Monday, September 25, 2023 Sep 25, 2023
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By B. F. |

Don’t call it “Frisbee golf.” The correct term is “disc golf.”

So says T.J. Tremmel, proprietor of Tremmel T-shirts on Lower Greenville, a local vocal promoter of the sport and a man who understands copyright law. Disc golf, only 10 years old, is an organized, bona-fide sport that is taking Dallas by storm. Those intense-looking young men and women in cut-offs you see throwing Frisbees in public parks aren’t neccesarily just whiling away balmy afternoons-some are competing with the ruthless determination of a new-style Lanny Wadkins. And, like Wadkins, some may be playing for prize money.

If you don’t feel like trekking down to the disc golf course, you can play just about anywhere on your own. Take a Frisbee, or any other kind of flying disc, and make your own course, using trees, poles or buildings as targets. As in traditional golf, add your number of throws and aim for a low score. To add to the challenge, choose a line of approach that uses obstacles and hazards.

If you’re ready for something more competitive, here’s the line on “official” disc golf. The game is a study in contrasts, combining the frustrations of traditional golf (the country club variety) with laid-back, Sunday afternoon Frisbee throwing.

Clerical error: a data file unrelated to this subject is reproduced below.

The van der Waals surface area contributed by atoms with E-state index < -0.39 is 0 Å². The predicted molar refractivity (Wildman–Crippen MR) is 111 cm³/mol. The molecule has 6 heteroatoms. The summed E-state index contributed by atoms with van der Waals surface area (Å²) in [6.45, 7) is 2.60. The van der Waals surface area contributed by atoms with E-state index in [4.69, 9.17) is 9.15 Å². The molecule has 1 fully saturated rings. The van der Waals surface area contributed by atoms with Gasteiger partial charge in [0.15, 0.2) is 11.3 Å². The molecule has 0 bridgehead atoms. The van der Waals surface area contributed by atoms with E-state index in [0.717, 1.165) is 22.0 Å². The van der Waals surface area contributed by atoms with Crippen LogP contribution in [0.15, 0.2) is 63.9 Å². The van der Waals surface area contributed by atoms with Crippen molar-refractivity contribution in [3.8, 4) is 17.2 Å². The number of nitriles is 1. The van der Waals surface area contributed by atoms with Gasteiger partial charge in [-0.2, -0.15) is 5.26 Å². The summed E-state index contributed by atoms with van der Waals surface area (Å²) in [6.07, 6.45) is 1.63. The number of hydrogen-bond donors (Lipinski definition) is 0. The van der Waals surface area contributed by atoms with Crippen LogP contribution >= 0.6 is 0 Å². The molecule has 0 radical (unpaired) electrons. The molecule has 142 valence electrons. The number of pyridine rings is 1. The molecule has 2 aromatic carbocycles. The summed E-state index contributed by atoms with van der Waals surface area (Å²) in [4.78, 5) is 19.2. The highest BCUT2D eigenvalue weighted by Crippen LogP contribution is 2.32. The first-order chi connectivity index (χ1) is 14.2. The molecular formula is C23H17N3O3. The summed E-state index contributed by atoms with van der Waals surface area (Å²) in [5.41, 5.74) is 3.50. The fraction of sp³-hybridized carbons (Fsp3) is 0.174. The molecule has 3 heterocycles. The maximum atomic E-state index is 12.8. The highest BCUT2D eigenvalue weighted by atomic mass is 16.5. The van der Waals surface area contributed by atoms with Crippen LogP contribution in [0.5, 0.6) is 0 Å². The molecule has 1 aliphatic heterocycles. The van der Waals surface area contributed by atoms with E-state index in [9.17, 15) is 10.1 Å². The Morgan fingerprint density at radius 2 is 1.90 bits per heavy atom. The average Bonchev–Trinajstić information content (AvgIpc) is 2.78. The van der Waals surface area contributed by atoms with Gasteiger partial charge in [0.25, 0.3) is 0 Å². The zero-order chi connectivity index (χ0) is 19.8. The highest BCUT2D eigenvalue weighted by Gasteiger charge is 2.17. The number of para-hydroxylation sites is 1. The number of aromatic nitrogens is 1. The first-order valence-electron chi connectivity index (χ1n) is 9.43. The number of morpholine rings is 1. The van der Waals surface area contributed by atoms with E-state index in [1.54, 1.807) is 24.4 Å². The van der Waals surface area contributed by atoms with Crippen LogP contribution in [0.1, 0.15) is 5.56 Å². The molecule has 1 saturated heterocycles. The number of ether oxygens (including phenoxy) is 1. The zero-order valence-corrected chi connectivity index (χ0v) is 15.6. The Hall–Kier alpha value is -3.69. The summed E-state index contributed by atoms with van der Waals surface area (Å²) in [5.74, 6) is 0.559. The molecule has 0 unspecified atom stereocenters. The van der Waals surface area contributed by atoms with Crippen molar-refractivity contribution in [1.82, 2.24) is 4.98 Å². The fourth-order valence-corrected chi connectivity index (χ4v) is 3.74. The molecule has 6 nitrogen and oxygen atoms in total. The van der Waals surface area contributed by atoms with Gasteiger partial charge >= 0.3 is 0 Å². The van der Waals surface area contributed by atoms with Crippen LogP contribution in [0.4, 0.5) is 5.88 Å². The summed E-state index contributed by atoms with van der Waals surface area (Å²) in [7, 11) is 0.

From a given starting point, players attempt to land their discs in the baskets of 6-foot “pole holes” 50 to 130 yards away. Disc golfers try to avoid obstacles and land discs in the baskets in the fewest possible tosses.

There’s an 18-hole championship course at Skyline Park in Dallas, and nine-hole courses at Shawnee Park in Piano and Fritz Park in Irving. Another nine-hole course is under construction this summer in Carrollton. There are no green fees at any of these courses. Proponents of disc golf are pushing to get two more 18-hole courses built in Dallas-one each at Samuell and Reverchon parks. During open-mike period at a recent City Council meeting, disc golfers set up a portable pole hole in the council chamber, and Councilwoman Annette Strauss, who has not yet tossed her hat into the ring for the 1987 Dallas mayoral race, tossed her disc into the pole hole on her first try at a distance of 20 feet, the only council member to make a hole-in-one.

Discs, which Tremmel sells in his shop, are specially weighted for the sport and cost between $6 and $8.

On July 6, Wham-O will sponsor a Frisbee festival at Bachman Lake featuring all disc sports.

What’s the appeal of disc golf? “It’s low-cost relaxation,” says Tremmel, “a great way to get away from it all.” Sounds like golf golf, and the similarity to that great sport doesn’t end there. Says Tremmel, “A lot of business is transacted on the disc golf course.”

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